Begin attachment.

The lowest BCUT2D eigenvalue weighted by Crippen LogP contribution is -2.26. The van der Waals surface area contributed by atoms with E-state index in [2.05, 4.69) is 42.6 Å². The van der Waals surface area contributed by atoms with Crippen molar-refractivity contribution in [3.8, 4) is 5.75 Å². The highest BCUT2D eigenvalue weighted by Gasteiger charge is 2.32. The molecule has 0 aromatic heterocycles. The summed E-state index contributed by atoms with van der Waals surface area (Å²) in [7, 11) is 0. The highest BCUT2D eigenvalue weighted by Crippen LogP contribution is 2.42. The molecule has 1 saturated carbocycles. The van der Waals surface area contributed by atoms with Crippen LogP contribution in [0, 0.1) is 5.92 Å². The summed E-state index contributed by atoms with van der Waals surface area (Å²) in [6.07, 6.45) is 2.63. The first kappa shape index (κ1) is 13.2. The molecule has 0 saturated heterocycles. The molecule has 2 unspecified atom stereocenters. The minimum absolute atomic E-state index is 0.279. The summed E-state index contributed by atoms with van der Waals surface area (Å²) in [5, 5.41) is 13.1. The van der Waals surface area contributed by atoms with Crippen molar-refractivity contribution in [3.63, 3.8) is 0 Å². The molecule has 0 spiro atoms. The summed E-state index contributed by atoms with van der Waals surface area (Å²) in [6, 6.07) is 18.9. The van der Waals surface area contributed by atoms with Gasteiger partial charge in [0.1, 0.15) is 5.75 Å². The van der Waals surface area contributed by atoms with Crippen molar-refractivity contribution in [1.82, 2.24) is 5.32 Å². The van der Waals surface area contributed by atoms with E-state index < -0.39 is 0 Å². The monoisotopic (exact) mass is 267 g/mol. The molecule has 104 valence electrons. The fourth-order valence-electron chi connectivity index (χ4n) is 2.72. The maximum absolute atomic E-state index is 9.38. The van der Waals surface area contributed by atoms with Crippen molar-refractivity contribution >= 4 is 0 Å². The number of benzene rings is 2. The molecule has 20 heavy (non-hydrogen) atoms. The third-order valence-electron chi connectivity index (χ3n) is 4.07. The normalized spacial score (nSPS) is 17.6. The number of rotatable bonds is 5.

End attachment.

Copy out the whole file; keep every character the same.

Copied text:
The lowest BCUT2D eigenvalue weighted by Crippen LogP contribution is -2.26. The van der Waals surface area contributed by atoms with E-state index in [2.05, 4.69) is 42.6 Å². The van der Waals surface area contributed by atoms with Crippen molar-refractivity contribution in [3.8, 4) is 5.75 Å². The highest BCUT2D eigenvalue weighted by Gasteiger charge is 2.32. The molecule has 0 aromatic heterocycles. The summed E-state index contributed by atoms with van der Waals surface area (Å²) in [7, 11) is 0. The highest BCUT2D eigenvalue weighted by Crippen LogP contribution is 2.42. The molecule has 1 saturated carbocycles. The van der Waals surface area contributed by atoms with Crippen LogP contribution in [0, 0.1) is 5.92 Å². The summed E-state index contributed by atoms with van der Waals surface area (Å²) in [6.07, 6.45) is 2.63. The first kappa shape index (κ1) is 13.2. The molecule has 0 saturated heterocycles. The molecule has 2 unspecified atom stereocenters. The minimum absolute atomic E-state index is 0.279. The summed E-state index contributed by atoms with van der Waals surface area (Å²) in [5, 5.41) is 13.1. The van der Waals surface area contributed by atoms with Crippen molar-refractivity contribution in [3.63, 3.8) is 0 Å². The molecule has 0 spiro atoms. The summed E-state index contributed by atoms with van der Waals surface area (Å²) in [6, 6.07) is 18.9. The van der Waals surface area contributed by atoms with Gasteiger partial charge in [0.1, 0.15) is 5.75 Å². The van der Waals surface area contributed by atoms with Crippen molar-refractivity contribution in [1.82, 2.24) is 5.32 Å². The van der Waals surface area contributed by atoms with E-state index < -0.39 is 0 Å². The monoisotopic (exact) mass is 267 g/mol. The molecule has 104 valence electrons. The fourth-order valence-electron chi connectivity index (χ4n) is 2.72. The maximum absolute atomic E-state index is 9.38. The van der Waals surface area contributed by atoms with Crippen molar-refractivity contribution >= 4 is 0 Å². The number of benzene rings is 2. The molecule has 20 heavy (non-hydrogen) atoms. The third-order valence-electron chi connectivity index (χ3n) is 4.07. The normalized spacial score (nSPS) is 17.6. The number of rotatable bonds is 5.